I thought I was resigned to being a “crazy” person for the rest of my days – at that time I agreed with my family to be sectioned voluntarily in a mental ward to protect my family from the harm of them seeing me hurting myself.
I was lucky – the ward was full. The first inkling of recovery came during suicide watch during the three days I was waiting to get seen. A worker who was assigned to make sure I was under watch at all times just treated me normally. Everyone else had been treating me like I needed their worry, or concern. The problem is that with hyperempathy I just internalise that as being a burden more – and it justifies me feeling like crap.
I am comfortable in my discomfort, but I do not like that my suffering causes others to suffer too.
I was discharged. I was still undiagnosed.
The Slippery Staircase Into the Light
I used Twitter for a lot of the therapy that doesn’t exist in New Zealand. Our mental health crisis is going to be major news for many years – unfortunately no one in power is dealing with this crisis as though it is one – the issue also being that it’s been neglected for so long as an area of health that needs treating – we have no means to scale up.
My previous advocacy for ADHD probably ended up saving my life. It was though it that I connected with other neurodiversity movement advocates. It was here I learned I might possibly Autistic. You can read the diagnostic process for having this confirmed – it wasn’t easy.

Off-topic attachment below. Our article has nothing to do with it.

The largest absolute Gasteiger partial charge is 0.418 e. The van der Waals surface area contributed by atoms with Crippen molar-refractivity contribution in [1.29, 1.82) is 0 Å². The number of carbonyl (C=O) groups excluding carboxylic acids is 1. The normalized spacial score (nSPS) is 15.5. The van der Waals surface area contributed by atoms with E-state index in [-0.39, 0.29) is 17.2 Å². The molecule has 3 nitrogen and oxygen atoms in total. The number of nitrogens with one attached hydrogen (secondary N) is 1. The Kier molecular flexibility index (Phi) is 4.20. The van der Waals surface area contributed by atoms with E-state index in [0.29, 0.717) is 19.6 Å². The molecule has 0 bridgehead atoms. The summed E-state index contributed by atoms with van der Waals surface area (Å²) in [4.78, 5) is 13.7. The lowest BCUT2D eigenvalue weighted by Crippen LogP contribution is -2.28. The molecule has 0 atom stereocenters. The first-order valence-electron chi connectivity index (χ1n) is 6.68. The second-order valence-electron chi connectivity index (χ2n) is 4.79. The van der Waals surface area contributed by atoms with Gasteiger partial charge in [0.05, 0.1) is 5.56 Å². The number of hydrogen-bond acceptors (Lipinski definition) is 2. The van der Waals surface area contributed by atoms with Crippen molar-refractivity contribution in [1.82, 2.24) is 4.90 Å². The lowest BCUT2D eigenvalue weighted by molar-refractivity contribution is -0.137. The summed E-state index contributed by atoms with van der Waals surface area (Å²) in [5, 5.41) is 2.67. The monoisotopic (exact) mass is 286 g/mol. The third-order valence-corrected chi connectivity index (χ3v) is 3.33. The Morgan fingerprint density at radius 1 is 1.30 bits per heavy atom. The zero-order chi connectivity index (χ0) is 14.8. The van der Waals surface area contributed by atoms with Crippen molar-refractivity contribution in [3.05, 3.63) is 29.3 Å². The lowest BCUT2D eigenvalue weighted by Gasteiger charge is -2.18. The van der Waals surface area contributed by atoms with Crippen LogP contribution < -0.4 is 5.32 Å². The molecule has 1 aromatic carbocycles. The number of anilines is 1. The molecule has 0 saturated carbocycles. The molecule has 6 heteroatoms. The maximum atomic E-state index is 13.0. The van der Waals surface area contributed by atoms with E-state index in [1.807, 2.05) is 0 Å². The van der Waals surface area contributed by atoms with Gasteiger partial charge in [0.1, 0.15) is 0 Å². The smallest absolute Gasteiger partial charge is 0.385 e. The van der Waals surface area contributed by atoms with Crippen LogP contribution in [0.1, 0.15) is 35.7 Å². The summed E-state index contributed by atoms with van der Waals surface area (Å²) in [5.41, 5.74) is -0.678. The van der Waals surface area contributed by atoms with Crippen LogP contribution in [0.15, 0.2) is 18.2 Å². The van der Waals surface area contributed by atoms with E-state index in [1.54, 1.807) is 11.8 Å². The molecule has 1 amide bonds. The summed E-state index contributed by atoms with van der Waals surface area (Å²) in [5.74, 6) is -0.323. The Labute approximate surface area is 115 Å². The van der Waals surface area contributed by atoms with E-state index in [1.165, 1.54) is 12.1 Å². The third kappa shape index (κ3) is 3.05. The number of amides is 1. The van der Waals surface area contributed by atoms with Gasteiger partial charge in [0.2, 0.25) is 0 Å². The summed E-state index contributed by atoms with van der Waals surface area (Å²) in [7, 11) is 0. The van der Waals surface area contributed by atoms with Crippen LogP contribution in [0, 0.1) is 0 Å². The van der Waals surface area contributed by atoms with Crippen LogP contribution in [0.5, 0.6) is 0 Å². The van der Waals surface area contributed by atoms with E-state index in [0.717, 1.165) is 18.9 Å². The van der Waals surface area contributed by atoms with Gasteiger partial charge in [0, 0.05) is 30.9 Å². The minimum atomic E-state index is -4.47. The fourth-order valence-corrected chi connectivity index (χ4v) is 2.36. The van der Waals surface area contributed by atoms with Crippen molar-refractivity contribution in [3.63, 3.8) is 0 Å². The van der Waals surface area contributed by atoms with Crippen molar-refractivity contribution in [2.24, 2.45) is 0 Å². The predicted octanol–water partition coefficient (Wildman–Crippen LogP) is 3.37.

None of my diagnoses at this point could explain Autistic Burnout. I had Seasonal Affective Disorder, Attention-Deficit Hyperactivity Disorder, and Generalised Anxiety Disorder/Social Anxiety Disorder.
Between November and the end of January, I delved heavily into whether I was Autistic. I had it confirmed twice. In February I discovered Autistic Burnout – as a phenomenon that happens to Autistic people through the extreme pressures of masking every day in society, and constantly coming up short and not knowing why.
That moment was kinda watershed for me – having some understanding of why I seemingly just seemed to break down when I had been able to withstand a lifetime of previous extreme trauma (I score an 8/10 of the Adverse Childhood Experiences, not including the stuff that’s happened as an adult). I didn’t know why this caused me to fall apart.